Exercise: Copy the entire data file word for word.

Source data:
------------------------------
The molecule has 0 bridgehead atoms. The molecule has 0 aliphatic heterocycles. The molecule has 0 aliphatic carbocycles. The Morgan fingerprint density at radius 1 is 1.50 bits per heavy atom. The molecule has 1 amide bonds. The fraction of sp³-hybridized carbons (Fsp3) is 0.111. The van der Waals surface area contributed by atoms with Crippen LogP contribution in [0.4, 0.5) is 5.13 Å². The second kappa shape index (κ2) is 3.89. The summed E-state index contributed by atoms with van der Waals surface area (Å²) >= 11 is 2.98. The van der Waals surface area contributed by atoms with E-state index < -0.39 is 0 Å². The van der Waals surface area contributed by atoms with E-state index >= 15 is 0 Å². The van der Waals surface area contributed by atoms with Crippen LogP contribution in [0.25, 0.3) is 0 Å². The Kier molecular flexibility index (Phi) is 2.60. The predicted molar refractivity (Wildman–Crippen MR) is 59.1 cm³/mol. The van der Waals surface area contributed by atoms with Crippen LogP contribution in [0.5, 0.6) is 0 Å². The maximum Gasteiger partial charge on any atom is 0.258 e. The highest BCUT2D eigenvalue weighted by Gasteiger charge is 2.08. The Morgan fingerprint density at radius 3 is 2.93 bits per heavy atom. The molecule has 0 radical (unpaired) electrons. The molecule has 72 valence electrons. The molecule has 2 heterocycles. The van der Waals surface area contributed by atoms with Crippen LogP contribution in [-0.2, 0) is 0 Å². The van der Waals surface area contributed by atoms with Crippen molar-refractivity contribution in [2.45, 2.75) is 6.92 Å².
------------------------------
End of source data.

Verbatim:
The molecule has 0 bridgehead atoms. The molecule has 0 aliphatic heterocycles. The molecule has 0 aliphatic carbocycles. The Morgan fingerprint density at radius 1 is 1.50 bits per heavy atom. The molecule has 1 amide bonds. The fraction of sp³-hybridized carbons (Fsp3) is 0.111. The van der Waals surface area contributed by atoms with Crippen LogP contribution in [0.4, 0.5) is 5.13 Å². The second kappa shape index (κ2) is 3.89. The summed E-state index contributed by atoms with van der Waals surface area (Å²) >= 11 is 2.98. The van der Waals surface area contributed by atoms with E-state index < -0.39 is 0 Å². The van der Waals surface area contributed by atoms with E-state index >= 15 is 0 Å². The van der Waals surface area contributed by atoms with Crippen LogP contribution in [0.25, 0.3) is 0 Å². The Kier molecular flexibility index (Phi) is 2.60. The predicted molar refractivity (Wildman–Crippen MR) is 59.1 cm³/mol. The van der Waals surface area contributed by atoms with Crippen LogP contribution in [0.5, 0.6) is 0 Å². The maximum Gasteiger partial charge on any atom is 0.258 e. The highest BCUT2D eigenvalue weighted by Gasteiger charge is 2.08. The Morgan fingerprint density at radius 3 is 2.93 bits per heavy atom. The molecule has 0 radical (unpaired) electrons. The molecule has 72 valence electrons. The molecule has 2 heterocycles. The van der Waals surface area contributed by atoms with Crippen LogP contribution in [-0.2, 0) is 0 Å². The van der Waals surface area contributed by atoms with Crippen molar-refractivity contribution in [2.45, 2.75) is 6.92 Å².